In the Caplin Platform Deployment Framework, a configuration macro `LIBERATOR${THIS_LEG}_HTTPINTERFACE` is used to specify Liberator’s `https-interface`. See Configuration macros and items and How can I …​ Configure how Liberator handles HTTPS connections. Syntax: `https-interface <space-separated-list-of-interface-ip-addresses>` Type: array of strings Default value: [all available network interfaces] ## https-passwordfile `https-passwordfile` specifies the filename and directory path of the file containing the SSL certificate passphrase used for HTTPS connections. The directory path is optional and can be in relative or absolute format. This item is overidden for specific virtual host connections by the https-passwordfile option of the add-virtual-host that defines the virtual host.  In the Caplin Platform Deployment Framework, a configuration macro `SSLCERT_PATH` is used to specify the directory path in the Liberator’s `https-passwordfile` setting. See Configuration macros and items. The password filename and path set up by default in the Liberator supplied with the Framework is /global_config/ssl/rttpd_https.pwd This password file is shared between HTTPS and Direct SSL connections. Liberator is supplied with an rttpd_https.pwd file that’s automatically copied to /global_config/ssl/ when you deploy the Liberator to the Framework, unless you’ve previously put your own version of this file in the directory. Syntax: `https-passwordfile <password-filename-and-path>` Type: string Default value: `rttpd.https.pass` ## https-port `https-port` specifies the network port that Liberator listens on for HTTPS connection requests.  In the Caplin Platform Deployment Framework, a configuration macro `LIBERATOR${THIS_LEG}_HTTPSPORT` is used to specify Liberator’s `https-port`. See Configuration macros and items and How can I …​ Configure how Liberator handles HTTPS connections.

Syntax: `https-port <network-port>`

Type: integer

Default value: `4443`

## https-privatekey

`https-privatekey` specifies the filename and directory path of the SSL (secure sockets layer) private key used for HTTPS connections. This file must be in PEM format. The directory path is optional and can be in relative or absolute format.

This item is overidden for specific virtual host connections by the https-privatekey option of the add-virtual-host that defines the virtual host.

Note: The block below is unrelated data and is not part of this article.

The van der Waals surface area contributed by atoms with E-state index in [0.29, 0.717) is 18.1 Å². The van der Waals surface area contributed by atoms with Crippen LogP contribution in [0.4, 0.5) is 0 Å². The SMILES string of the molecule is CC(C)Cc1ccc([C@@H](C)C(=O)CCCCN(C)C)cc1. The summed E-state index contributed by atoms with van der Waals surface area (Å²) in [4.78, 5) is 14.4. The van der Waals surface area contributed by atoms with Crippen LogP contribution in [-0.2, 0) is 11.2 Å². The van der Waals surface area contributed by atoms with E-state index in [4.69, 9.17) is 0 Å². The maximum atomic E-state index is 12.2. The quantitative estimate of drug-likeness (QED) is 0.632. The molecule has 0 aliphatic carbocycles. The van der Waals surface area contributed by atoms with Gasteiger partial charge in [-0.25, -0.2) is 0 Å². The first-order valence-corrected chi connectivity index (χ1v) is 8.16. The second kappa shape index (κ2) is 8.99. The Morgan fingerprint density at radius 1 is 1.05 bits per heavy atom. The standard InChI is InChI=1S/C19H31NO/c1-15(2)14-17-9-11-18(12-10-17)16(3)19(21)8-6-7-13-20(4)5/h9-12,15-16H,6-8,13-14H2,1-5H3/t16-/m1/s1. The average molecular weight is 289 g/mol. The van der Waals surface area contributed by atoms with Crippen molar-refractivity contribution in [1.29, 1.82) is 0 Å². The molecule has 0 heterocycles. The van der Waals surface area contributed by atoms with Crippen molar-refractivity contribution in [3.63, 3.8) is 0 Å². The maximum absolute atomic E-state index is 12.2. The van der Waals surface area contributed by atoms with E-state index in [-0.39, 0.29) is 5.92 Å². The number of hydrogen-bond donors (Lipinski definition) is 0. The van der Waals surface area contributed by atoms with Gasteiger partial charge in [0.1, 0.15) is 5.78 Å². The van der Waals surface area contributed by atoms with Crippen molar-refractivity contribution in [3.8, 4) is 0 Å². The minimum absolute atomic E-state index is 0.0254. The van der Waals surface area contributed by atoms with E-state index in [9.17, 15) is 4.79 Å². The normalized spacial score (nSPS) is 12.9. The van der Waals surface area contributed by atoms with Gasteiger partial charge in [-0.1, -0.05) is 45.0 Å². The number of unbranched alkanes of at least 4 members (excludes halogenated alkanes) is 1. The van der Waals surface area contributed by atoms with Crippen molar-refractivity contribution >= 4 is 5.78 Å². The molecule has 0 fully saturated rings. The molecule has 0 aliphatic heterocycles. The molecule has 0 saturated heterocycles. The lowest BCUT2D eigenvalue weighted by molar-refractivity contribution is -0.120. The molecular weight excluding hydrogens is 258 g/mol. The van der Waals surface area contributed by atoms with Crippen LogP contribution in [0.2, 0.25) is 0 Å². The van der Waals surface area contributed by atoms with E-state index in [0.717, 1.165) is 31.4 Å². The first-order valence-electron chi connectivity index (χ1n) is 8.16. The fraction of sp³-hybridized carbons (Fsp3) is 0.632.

In the Caplin Platform Deployment Framework, a configuration macro `SSLCERT_PATH` is used to specify the directory path in the Liberator’s `https-privatekey` setting. See Configuration macros and items. The key filename and path set up by default in the Liberator supplied with the Framework is /global_config/ssl/rttpd_https.key This private key file is shared between HTTPS and Direct SSL connections. Liberator is supplied with an rttpd_https.key file that’s automatically copied to /global_config/ssl/ when you deploy the Liberator to the Framework, unless you’ve previously put your own version of this file in the directory.

Syntax: `https-privatekey <private-key-filename-and-path>`

Type: string

Default value: `cert.pem`

The default filename for the private key is the same as the certificate’s default filename (default for https-certificate) because both the certificate and the private key can be contained in the same file.

## https-ssl-options

`https-ssl-options` changes the protocols supported by the OpenSSL library packaged with Liberator. Use `https-ssl-options` to disable support for older versions of SSL, and to enable workarounds for known bugs in client implementations of SSL.

Syntax: `https-ssl-options <options>`

Type: string

Default value: `SSL_OP_NO_SSLv2`

Values accepted:

VALUE MEANING

`SSL_OP_ALL`

Enable all of OpenSSL’s workarounds for known bugs in client implementations of SSL. For the full list of workarounds enabled by this option, see SSL_CTX_set_options on the OpenSSL website.

`SSL_OP_NO_SSLv2`

Disable support for SSL 2

`SSL_OP_NO_SSLv3`

Disable support for SSL 3

`SSL_OP_NO_TLSv1`

Disable support for TLS 1

`SSL_OP_NO_TLSv1_1`

Disable support for TLS 1.1

`SSL_OP_NO_TLSv1_2`

Disable support for TLS 1.2

You can combine multiple values using the bitwise `|` operator. The example below disables support for SSLv2 and SSLv3, ensuring all connections are protected by at least TLSv1:

`https-ssl-options SSL_OP_NO_SSLv2|SSL_OP_NO_SSLv3`